I believe insecurity is good for the shooting process. When you are out in the world with your digital camera and see something, you raise the camera, frame, and make a photograph. Nine times out of ten, you will look at the screen and respond to what you see previewed there and maybe try again. You might repeat this process three or four times before you «see» the result you want or expect on the screen. Then you move on.
When shooting with film, obviously you don’t have the benefit of seeing the results immediately, so you work with some degree of insecurity, having no idea if you «got it». Actually, the thought of «I got it» isn’t part of the equation at all. The instinct is more to stay within the relationship you established when you responded to something in the first place. You keep working, shooting, and keep trying as many variations as your attention allows. Your attention is not continuously shifting between the world and your tools.
I was brought up with film, so to speak; therefore, it’s been natural for me to adapt a similar opus operandi when shooting digital. What I have noticed in my own process is that photographs that interest me on my contact sheets or in the editing of the shoot later on are often far from what had grabbed my attention initially. Most are the seventh, eight or later variation into the investigation.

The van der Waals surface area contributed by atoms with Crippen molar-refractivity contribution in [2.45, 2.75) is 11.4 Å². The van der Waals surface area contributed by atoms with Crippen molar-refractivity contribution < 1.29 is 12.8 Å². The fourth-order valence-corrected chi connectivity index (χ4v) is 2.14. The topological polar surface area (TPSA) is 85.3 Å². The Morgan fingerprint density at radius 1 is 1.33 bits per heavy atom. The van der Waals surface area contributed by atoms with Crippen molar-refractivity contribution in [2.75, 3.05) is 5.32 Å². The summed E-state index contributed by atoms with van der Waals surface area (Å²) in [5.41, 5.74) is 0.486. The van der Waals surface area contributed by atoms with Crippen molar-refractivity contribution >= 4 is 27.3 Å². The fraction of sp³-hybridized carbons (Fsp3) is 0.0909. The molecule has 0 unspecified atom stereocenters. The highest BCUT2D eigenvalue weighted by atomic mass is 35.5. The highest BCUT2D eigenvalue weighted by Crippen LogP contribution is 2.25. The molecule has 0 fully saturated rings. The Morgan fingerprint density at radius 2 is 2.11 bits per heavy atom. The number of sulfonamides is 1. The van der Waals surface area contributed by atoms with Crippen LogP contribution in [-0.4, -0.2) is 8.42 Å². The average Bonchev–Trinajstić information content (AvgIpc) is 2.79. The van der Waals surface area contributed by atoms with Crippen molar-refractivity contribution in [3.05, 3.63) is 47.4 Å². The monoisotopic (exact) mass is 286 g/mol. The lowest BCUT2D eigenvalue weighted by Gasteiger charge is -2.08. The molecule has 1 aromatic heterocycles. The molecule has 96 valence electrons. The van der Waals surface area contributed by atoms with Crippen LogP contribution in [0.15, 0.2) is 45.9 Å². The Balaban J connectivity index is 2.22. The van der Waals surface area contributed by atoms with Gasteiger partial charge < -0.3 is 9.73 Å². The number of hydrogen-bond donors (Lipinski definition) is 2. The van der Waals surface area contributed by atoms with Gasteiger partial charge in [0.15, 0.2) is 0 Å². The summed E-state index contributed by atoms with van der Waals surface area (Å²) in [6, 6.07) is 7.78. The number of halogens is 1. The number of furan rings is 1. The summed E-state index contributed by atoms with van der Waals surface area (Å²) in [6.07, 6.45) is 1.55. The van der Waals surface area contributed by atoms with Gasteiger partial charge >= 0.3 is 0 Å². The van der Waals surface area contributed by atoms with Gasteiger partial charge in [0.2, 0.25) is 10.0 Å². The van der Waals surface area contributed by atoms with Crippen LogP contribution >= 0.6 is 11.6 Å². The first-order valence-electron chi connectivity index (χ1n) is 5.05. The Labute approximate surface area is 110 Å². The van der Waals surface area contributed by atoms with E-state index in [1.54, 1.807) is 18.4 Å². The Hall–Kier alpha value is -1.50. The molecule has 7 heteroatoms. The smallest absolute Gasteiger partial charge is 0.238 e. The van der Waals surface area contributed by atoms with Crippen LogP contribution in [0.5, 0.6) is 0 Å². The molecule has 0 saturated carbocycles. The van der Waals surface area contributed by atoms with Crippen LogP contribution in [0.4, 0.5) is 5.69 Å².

With this in mind, you should ask yourself if, by being able to look at your results immediately, you are just confirming what you immediately responded to and capturing what you expect? Or are you actually using the «preview» as a tool to keep working and to discover something transcendent, beyond your expectation? There is capacity for both to happen. You just need to avoid the feeling of self-satisfaction that disrupts the shooting and results in only the former and not the latter.
Another argument for not looking at the preview screen during the shooting process is the fact that you take your eyes off the subject when doing so. You might actually miss the Picture with capital P because of this defocus. (I wrote about this in my post A Curse and a Blessing).
I would like to suggest shooting photographs without looking at them in the moment. Work with a bit of insecurity lingering over your shoulder and see what happens. Put black tape over the preview screen if the draw to look at it is too great—which of course requires that you have a viewfinder to see what you actually shoot (or you can even playing with not seeing what you photograph. You are maybe in for an interesting surprise).
Do you use the preview screen all the time? Or do you take chances and turn it off?
Facts about the photo: It was taken with a Lumix LX7 using a 4.7 zoom setting (the equivalent of a 24 mm full frame lens). Shutter speed: 1/1000 of a second. Aperture: f/2.8. The photo was processed in Lightroom and Photoshop.